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Three design choices for a central bank digital currency

November 01, 2021

Can Central Bank Digital Currency (CBDC) reduce the cost of payments? Of course not. Can blockchain reduce the cost of payments? Without a doubt.

The reason these answers are different is that CBDC is an instrument and blockchain is an infrastructure. But combining the two – a new instrument on a new infrastructure – introduces novel solutions to some long standing problems in financial services.

To make your journey towards understanding CBDC simpler, we describe the three key design choices that central banks are considering today. But first, let’s set the stage with a definition.

1. What is a central bank digital currency (CBDC)?

In short, Central Bank-issued Digital Currency is a digital twin of cash. That is to say, it is a binary representation of the notes that you hold in your hand. Since it is digital, it would be linked to a digital identity and held in a wallet.

CBDC is also a novel form of money. It is an addition to the category of money known as M0 which includes cash and reserves. Like other forms of money in that category, it is also legal tender and a claim on the central bank. In traditional economics, M0 represents central bank-issued money, like cash and central bank depository accounts. CBDC is included in M0, or will be once it is issued.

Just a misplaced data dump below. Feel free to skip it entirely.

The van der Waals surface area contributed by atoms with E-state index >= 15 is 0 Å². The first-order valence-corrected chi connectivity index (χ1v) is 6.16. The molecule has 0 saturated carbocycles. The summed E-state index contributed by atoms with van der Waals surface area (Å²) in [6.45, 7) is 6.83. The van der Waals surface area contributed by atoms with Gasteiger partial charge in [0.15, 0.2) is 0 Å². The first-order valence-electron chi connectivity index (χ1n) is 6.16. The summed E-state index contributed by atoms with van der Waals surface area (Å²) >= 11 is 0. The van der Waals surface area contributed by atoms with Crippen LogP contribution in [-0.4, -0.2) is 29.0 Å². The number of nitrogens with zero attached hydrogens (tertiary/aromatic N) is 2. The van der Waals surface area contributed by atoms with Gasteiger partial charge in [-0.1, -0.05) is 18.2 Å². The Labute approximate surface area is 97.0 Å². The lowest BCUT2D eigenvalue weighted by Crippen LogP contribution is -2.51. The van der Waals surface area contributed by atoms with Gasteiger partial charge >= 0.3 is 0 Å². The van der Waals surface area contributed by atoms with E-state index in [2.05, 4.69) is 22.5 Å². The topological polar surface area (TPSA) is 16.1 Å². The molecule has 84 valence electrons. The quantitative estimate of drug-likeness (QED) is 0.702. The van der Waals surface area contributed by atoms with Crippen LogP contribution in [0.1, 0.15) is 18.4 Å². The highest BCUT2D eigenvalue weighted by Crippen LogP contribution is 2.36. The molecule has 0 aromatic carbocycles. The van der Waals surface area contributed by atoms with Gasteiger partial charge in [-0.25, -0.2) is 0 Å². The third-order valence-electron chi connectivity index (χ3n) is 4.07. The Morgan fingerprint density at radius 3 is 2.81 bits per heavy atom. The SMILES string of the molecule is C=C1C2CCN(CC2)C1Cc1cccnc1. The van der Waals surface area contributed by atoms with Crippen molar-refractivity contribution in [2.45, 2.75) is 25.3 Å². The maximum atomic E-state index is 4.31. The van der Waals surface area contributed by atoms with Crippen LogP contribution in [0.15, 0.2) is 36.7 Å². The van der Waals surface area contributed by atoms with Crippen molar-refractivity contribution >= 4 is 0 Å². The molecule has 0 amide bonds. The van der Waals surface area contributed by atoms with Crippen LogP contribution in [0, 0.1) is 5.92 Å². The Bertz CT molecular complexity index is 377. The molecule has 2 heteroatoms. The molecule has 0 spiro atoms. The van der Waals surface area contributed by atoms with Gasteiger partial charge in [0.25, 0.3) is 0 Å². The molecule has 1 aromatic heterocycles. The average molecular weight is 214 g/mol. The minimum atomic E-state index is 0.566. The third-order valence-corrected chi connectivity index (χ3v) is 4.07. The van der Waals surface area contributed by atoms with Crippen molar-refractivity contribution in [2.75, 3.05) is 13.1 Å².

Importantly there are several important clarifications about what CBDC is not:

  • It is not mined/minted by unknown parties. And it is not pegged to any real-world assets
  • a payment but a means for payment.
  • infrastructure and does not pose any threat to the incumbents of the financial industry.

CBDCs can be of different types. The first is wholesale CBDC – this is an instrument that is available to financial institutions. The second type is retail CBDC – this is an instrument that is available to the general public at large (i.e., consumers and businesses).

2. Three design choices (technical perspective)

In recent years three general design considerations have coalesced in the discussions taking place about CBDCs. These include the question of who issues the CBDC, how it is distributed and where it is held. We discuss each in some depth below and bring to you the feedback that we have received from R3’s CBDC Working Group.

Design Consideration 1: Who issues the CBDC

Direct model – This model is designed for disintermediation where central banks issue directly to end customers. This model can disrupt the current financial system and will put additional burden on the central banks in terms of managing customer on-boarding, KYC, AML checks, which may prove costly to the central banks.

The first alternative is the indirect model – This model is like our current system. In this, banks re-issue central bank money and banks execute the function of customer on-boarding including AML compliance.  The main drawback of this model is the risk to end customers.  Like bank deposits, end customers will not be able to claim 100% of their entire CBDC holdings as it is co-mingled with the bank’s balance sheet.